I've always looked down on the ground dwellers. Bewildered by their choices and lifestyle, I would sit for hours looking down on them... You might be thinking to yourself, Woah he sounds so full of himself... Who does he think he is looking down on people. But don't judge me. I may be looking down on them, but it is not just me, hundreds of other people are also looking down on them. The ironic thing is I do not think I am better than them, in fact I and my fellow wall dwellers owe our entire existence to their mishaps. If they hadn't slipped up, we would not be where we are now.

    But for you to understand what I mean by ground and wall dwellers you need to understand where we both came from. You reading this now, are most likely a ground dweller. How do I know this, you might ask? Well wall dwellers are completely detached from ground dwellers. Since you're reading this, suspended miles above the ground, you are utilising what ground dwellers call transportation. I can hear those giant metal birds whizzing by our house, shaking its foundations as they zoom across us. We don't use cars or planes to move around, our entire world is interconnected with bridges and ladders. Everything is a few minutes away, we never felt the need to come down. We chose this life and are happy with our lives. Well, as the name shows, ground dwellers are the people of the city. Wall dwellers are the inhabitants of a new type of city, one that is vertical, suspended above the old city.

    I have lived my entire life suspended from walls. I did not witness the start of our life but everyone spoke of the story of how it originated. All thanks to a simple trend that has started years ago and a misfortunate event. The story dates way back, even prior to the event that single handedly started our city.

    My grandparents always told me how the city changed around them. The small houses were demolished to make way for modern buildings, roads quickly became infested with cars leaving no place for them to walk. The new buildings were built wall-to-wall. I had trouble imagining it as this is not what the city looks like now, so my grandfather would align sugar cubes in one straight line forming a wall. Soon enough ants would start crawling all around it, it looked like the ground dwellers and the buildings beneath us. After that he would stack more sugar cubes forming tall towers in the perfect line of sugar, an abnormality in what was order. He told me how the older buildings were demolished to make place for skyrocketing buildings. One thing that these new buildings didn't take in consideration was the fact that they were built on wall-to-wall plots of land. This resulted in two sides of the buildings being completely blocked off, in anticipation for new towers to pop up next to them. This created two large uninhabited walls, left unfinished and cut off from their surroundings. An eye sore that sadly has become the norm to ground dwellers. They carried on living not caring about these walls, it was like they completely forgot that such bare walls stood in their city. They rode in cars, blind to what's around them, sparing no thoughts to what's to the side of their offices.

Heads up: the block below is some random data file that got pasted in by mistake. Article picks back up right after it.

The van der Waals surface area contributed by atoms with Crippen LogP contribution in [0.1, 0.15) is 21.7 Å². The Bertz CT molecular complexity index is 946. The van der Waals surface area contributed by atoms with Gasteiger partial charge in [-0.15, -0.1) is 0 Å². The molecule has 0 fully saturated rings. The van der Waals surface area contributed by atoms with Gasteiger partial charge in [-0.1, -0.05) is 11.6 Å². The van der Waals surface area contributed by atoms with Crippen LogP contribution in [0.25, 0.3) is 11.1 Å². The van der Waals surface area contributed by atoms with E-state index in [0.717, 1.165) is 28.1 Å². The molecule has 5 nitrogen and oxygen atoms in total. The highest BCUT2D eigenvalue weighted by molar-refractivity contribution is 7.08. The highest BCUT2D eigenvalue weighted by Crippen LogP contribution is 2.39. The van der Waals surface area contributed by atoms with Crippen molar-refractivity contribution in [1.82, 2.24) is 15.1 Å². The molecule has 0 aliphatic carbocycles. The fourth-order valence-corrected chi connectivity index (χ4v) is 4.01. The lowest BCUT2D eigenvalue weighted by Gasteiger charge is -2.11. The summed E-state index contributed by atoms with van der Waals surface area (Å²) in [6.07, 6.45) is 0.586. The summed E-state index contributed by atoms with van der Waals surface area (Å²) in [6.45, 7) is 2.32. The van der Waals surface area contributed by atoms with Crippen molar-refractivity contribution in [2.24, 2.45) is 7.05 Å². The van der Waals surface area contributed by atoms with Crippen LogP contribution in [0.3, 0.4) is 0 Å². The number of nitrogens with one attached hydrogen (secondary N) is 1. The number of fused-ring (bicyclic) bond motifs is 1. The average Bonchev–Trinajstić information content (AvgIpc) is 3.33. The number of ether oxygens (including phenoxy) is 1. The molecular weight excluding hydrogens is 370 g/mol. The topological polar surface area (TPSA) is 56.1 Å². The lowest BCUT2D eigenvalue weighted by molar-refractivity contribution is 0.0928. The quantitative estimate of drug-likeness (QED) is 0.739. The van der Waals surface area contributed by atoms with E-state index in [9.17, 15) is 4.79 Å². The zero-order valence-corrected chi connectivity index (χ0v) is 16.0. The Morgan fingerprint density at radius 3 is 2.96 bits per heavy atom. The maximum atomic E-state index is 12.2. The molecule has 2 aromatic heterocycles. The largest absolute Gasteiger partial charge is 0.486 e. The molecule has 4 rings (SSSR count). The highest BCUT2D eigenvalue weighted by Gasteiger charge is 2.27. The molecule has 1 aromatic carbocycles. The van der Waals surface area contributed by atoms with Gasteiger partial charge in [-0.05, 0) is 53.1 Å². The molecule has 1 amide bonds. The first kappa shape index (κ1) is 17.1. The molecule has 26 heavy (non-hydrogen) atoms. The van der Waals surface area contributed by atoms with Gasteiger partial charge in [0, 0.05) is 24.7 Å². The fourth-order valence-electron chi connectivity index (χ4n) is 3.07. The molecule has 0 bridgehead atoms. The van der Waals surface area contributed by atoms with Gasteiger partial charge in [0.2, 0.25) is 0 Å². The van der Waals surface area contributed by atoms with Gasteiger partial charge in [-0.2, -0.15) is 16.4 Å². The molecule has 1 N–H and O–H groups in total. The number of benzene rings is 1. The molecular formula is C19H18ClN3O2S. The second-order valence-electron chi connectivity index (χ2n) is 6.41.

The walls remained bare until someone eventually took notice, giant billboards were plastered on them, bringing in even more money. Thankfully not all ground dwellers are delirious. Where some saw giant empty walls for advertisement others saw a giant canvas waiting to be painted. The trend of murals soon took over, many empty walls were covered with beautiful illustrations and paintings, in fact our house overlooks one of them. I have memorized each and every line drawn on our wall. Just like everything in this world, everything has a starting point, an origin. Our elder wall, as my grandfather liked to call it, is the wall that our entire city originated from. Like all the other murals in the city this was commissioned, however it was never completed. A giant block of concrete fell on the artist as they were painting it, a freak and unfortunate accident. The half painted arm remained stretched on the wall, with the scaffolding still in place.

    “The ground dwellers excelled in starting projects, but they were experts in not finishing them.” My grandmother would always tell me. The mural stayed unfinished for months, the scaffolding the poor artist used to scale up the wall remained intact.

    This scaffold has remained erect, tempting people to scale it. Eventually people started using it and calling it their own. One lady bought giant pots and planted trees in them, she would go everyday during her lunch break and water them. One thing led to another, a market took place on this wall, people opened galleries, had book signings and events on this scaffolding. It was as if they all agreed to forget the tragic history of the mural that is now covered with layers upon layers of flyers and posters.

    This wall was the hotspot for a year, everyone, who was someone or not, wanted to be in it, taking pictures and posting them online. But just as fast as it rose to infamy, it plummeted down. People slowly lost interest in it, they went back to their cars and conditioned offices and the wall was once again a backdrop to their daily lives that no one notices. No one except for us, the wall dwellers. It is said that our founding fathers were sick of the frivolous life of the ground dwellers. They yearned for a different lifestyle, one away from the sickening cycle of the city. They saw a life in the abandoned markets, scaffolds, trees. We outgrew our elder wall, expanding into the wall beyond it. We created our own world, expanding from one abandoned wall to the next. We carry on living, looking down on the ground dwellers, but they never looked up, always consumed with their lives and needs.